No, I didn’t drive to Longview, although I thought it would be a nice little drive, and it would be a real freakout to see that place again – it was bad enough when I zipped past there with Ryan Grant when we went to see Joe Satriani in Portland last March. Instead, I went down to Tacoma, and got on 16, which cuts to the west and up, into the peninsula on the other side of Puget Sound. After a bit of a haul, I got to the Tacoma Narrows bridge, another Pacific Northwest engineering tragedy story. Back in the 50s? the original Narrows bridge got destroyed in a windstorm. It was a gradual thing – the bridge gyrated all over for a day, and a bunch of people shot film and pictures of the thing before it broke apart and keeled into the water (I think some footage of it was recently in some Sony or Pioneer car stereo ad). The bridge seemed solid to me, but I still unloaded the rest of the b/w film in my still camera while driving across.

After the bridge, I saw a cemetery and decided to stop and look around. When I got out of the car and the AC, I realized it was pretty damn hot, and I was wearing a black t-shirt. Oh well. I have a morbid fascination with cemetaries – I’m not some kind of gothic zombie type, but I think cemetaries are a strange sociological phenomenon. We treat people like shit during their lifetimes, and ignore them until they die. Then we spend thousands of dollars to commemorate them with a piece of land and a chunk of stone. It’s the epitome of cookie-cutter ceremonies. Nobody is born the same way – there are so many stories of rushed trips to the hospital, prolonged labor, C-sections, kids born in the elevator, natural childbirth in swimming pools, and the whole deal. But (almost) everyone who dies gets the same ceremony, the same square of limestone.

This cemetary was a dud, in my opinion – all flat markers, and no real artwork or interesting history. It was a nice looking place though – there was a little newsletter I should’ve stolen, talking about how the staff was there to serve you and to stop by the office for cookies and icewater. It was a nice location, too – you could see a tributary of the sound, with some sailboats and homes built on the hills. There were no interesting graves, although I accidentally found a WWI vet that shared my birthday, so I loaded some color film and got a shot of that.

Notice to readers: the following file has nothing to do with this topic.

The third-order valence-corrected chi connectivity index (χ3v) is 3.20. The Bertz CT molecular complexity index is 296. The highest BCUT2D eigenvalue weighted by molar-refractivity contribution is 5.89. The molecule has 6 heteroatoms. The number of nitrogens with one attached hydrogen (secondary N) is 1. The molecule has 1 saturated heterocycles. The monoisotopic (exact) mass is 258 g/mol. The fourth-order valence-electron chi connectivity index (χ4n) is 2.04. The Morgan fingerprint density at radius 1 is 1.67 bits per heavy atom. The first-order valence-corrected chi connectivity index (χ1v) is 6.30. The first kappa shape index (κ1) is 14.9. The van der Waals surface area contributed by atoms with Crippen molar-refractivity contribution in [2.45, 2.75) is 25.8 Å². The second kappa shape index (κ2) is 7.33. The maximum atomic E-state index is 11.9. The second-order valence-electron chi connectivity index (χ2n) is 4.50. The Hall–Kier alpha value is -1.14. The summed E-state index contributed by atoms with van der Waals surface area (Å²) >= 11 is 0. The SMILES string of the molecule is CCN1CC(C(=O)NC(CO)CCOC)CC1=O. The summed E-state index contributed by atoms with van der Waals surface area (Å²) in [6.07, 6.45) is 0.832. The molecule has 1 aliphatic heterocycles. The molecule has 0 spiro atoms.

I continued north on 16, running out the Metheny MD and switching to some Henry Rollins spoken word. You might or might not know the story about how I claim Rollins turned my life around, but maybe I should recap since I’ve been feeling pretty depressed lately:

The story starts in October 1993. I’d been in a relationship since March, and I thought it was pretty perfect. Things had settled down from the hyper-romantic “in love” period, to a more cosmopolitan “day-to-day love”, but I still thought it was the greatest relationship I was in. Famous last words – in October, she found out she had an ovarian cyst, and had to go in for surgery in December for it – really serious shit. She had doubts about the relationship, and she felt she couldn’t deal with both the relationship and the medical stuff, and she couldn’t get rid of the medical stuff, so she dumped me.

Of course this completely flattened me. But there’s more background. At that point in time, I was on this academic rollercoaster where I was barely hanging on. At IU, you go on probation for pulling your cumulative GPA below a 2, or doing something asinine in one semester, like getting all F’s. I’d spent more semesters on probation than off; my recent transcript was like: on probation, off probation, on probation, on probation, dismissal, reinstatement, off probation, on probation, and now I would’ve bet money against myself that I’d fuck up the rest of the semester and face another dismissal. I’d also given up on my original dream of finishing a computer science degree, since there were too many hurdles (calculus, foreign language) that I couldn’t finish.